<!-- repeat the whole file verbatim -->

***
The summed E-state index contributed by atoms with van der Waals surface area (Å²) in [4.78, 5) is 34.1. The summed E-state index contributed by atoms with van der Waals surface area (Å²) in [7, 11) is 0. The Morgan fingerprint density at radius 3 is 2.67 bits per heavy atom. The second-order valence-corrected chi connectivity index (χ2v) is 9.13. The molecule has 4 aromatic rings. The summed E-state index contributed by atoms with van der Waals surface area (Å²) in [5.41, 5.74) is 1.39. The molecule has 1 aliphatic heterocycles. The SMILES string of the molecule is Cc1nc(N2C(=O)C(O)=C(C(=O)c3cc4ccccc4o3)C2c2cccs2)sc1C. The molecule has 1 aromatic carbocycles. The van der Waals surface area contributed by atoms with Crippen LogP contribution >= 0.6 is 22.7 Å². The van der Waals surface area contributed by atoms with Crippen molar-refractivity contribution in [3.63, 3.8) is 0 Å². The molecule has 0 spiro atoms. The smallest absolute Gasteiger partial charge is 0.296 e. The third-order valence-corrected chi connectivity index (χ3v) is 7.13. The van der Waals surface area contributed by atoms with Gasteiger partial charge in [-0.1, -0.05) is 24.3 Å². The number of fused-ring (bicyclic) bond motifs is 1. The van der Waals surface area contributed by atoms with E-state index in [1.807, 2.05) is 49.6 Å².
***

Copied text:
The summed E-state index contributed by atoms with van der Waals surface area (Å²) in [4.78, 5) is 34.1. The summed E-state index contributed by atoms with van der Waals surface area (Å²) in [7, 11) is 0. The Morgan fingerprint density at radius 3 is 2.67 bits per heavy atom. The second-order valence-corrected chi connectivity index (χ2v) is 9.13. The molecule has 4 aromatic rings. The summed E-state index contributed by atoms with van der Waals surface area (Å²) in [5.41, 5.74) is 1.39. The molecule has 1 aliphatic heterocycles. The SMILES string of the molecule is Cc1nc(N2C(=O)C(O)=C(C(=O)c3cc4ccccc4o3)C2c2cccs2)sc1C. The molecule has 1 aromatic carbocycles. The van der Waals surface area contributed by atoms with Crippen LogP contribution >= 0.6 is 22.7 Å². The van der Waals surface area contributed by atoms with Crippen molar-refractivity contribution in [3.63, 3.8) is 0 Å². The molecule has 0 spiro atoms. The smallest absolute Gasteiger partial charge is 0.296 e. The third-order valence-corrected chi connectivity index (χ3v) is 7.13. The van der Waals surface area contributed by atoms with Gasteiger partial charge in [-0.1, -0.05) is 24.3 Å². The number of fused-ring (bicyclic) bond motifs is 1. The van der Waals surface area contributed by atoms with E-state index in [1.807, 2.05) is 49.6 Å².